The Bahamas Ministry of Tourism has shaped a plan to make the island of Grand Bahama a major player in tourism once again, according to Minister of Tourism Neko Grant.
At the 10th Annual Grand Bahama Business Outlook held at the Our Lucaya Resort, he announced that through the Ministry’s community based tourism programmes, spearheaded by Jeritzan Outten and her team, the ministry can now deliver 35 new tours and activities to visitors to the island.
The tours will be available to visitors and residents alike, ranging from two tank reef dives to eco-tours, he said.
“The idea of community based tourism is not new, but our approach to it is innovative. We have determined that the communities on Grand Bahama Island have a vital role to play in ensuring that the overall tourism industry is sustainable,” Mr. Grant said.
He said that the Ministry of Tourism is currently finalizing assessments for the development of tourism resources in these communities and expects to be able to increase the number of destination experiences on the island by 16 from 35 to 51 activities by the third quarter of this calendar year.
Last year at a town meeting held in Freeport by the Ministry of Tourism, it was reiterated by stakeholders in the industry that tourists complained that there was nothing for them to do on the island.
Minister Grant said that the new attractions include a south Grand Bahama tour, East End Trip and excursion to the Abacos, Holmes Rock Nature Trail and Cave Tour, Lighthouse Point in Pinder’s Point; the Eight Mile Rock Boiling Hole in Hepburn Town, Grand Bahama Museum, Sculpture Points at Junkanoo Beach Club, Coastline Cruise and Shopping Tour, Coastline Cruise to Paradise Cove and Beach Party, and Rafting the Lucayan Creek.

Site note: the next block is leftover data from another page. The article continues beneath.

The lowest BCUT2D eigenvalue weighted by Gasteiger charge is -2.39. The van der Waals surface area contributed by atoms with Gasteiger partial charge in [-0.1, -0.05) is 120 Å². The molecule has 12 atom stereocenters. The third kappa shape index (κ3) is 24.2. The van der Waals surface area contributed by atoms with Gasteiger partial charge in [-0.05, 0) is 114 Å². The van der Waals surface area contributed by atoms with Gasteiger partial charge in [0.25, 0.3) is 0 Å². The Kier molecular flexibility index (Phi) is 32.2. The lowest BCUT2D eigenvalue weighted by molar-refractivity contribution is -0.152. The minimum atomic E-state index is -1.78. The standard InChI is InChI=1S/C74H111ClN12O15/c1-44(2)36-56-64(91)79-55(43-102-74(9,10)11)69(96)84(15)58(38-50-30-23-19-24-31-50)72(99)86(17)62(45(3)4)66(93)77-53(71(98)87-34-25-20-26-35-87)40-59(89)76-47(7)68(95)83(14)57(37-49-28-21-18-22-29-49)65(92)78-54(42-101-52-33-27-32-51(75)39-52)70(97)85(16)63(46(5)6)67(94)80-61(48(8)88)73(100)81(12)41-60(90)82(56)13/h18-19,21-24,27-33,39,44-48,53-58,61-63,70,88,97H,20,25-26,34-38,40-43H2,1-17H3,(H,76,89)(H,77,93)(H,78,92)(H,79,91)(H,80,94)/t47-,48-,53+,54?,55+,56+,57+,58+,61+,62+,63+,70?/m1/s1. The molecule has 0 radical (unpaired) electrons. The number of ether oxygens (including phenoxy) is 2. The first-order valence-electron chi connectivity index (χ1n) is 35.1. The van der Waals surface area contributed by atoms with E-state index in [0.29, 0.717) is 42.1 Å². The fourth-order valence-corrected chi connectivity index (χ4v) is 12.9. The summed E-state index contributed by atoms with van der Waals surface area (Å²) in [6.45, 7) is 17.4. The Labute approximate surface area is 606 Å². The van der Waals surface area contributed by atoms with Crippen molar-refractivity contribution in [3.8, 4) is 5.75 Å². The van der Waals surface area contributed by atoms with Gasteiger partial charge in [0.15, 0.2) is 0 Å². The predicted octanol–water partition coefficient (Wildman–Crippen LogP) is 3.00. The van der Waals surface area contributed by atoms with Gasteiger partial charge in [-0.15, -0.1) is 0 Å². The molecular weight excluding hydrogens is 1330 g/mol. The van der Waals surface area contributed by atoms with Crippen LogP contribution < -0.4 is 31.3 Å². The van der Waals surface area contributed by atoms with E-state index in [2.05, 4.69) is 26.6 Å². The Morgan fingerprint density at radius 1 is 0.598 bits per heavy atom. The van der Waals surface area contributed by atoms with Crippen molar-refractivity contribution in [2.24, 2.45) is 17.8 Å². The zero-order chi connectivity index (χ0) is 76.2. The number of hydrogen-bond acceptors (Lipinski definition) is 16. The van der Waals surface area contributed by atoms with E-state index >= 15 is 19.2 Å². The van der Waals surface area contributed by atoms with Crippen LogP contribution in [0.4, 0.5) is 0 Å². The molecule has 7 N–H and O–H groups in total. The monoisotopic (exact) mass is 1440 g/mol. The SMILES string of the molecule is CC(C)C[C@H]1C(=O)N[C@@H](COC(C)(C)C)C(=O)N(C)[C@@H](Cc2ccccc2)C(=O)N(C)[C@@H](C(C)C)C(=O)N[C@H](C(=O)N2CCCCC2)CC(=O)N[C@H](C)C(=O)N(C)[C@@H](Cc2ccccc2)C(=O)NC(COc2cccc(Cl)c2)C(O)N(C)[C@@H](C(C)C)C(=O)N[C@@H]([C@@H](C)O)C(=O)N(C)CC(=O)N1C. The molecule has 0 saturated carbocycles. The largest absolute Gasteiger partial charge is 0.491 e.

Many of the onshore tours will include visits to native restaurants and bars for drinks and local snacks coupled with indigenous music and cultural entertainment.
“Regardless of our less than stellar performance in recent years, world tourism is on the rise,” Mr. Grant said.
Global estimates for 2007 suggest a six percent increase in the world’s tourism economy according to United Nations World Tourism Organization (UNWTO), he said.
“An expanding global tourism economy represents opportunity for Grand Bahama Island to expand its tourism performance moving forward,” continued Mr. Grant.
One of the fastest growing sectors is the cruise industry, where interest from an aging US population, an expanded cruise season, and successful introduction of new ships have combined with demand to produce record profits for some US cruise providers in the third quarter of 2007, he said.
“Despite the threat that cruise vacations pose to our core stopover visitor business, this remains an important sector, providing a source of incremental tourism revenue that has the added advantage of flowing immediately, and directly into the hands of a large cross section of independent small Bahamian business persons,” he said.
Mr. Grant also noted that if it had not been for the intervention of the ministry, Discovery Cruise Lines daily cruise ferry service would have come to a stop in the fall of 2007.
He said that for sustainable growth to take place in the tourism sector, the ministry must work assiduously to ensure that on-shore experiences exceed expectations.
“Only in this way will we be able to boost the average visitor spend from $53 to the industry standard in the region of $100 per person. This is achievable provided Grand Bahamians are prepared to invest in tourism products that complement the destination,” Mr. Grant said.
He noted that that the $100 million new cruise port that was foreshadowed in the government’s plan is being actively pursued and “drawing closer.”
“We have negotiated additional new non-stop jet service from other gateways that you will be hearing about shortly as we advance our plans to reposition and re-launch this destination in true partnership with the private sector,” Mr. Grant said.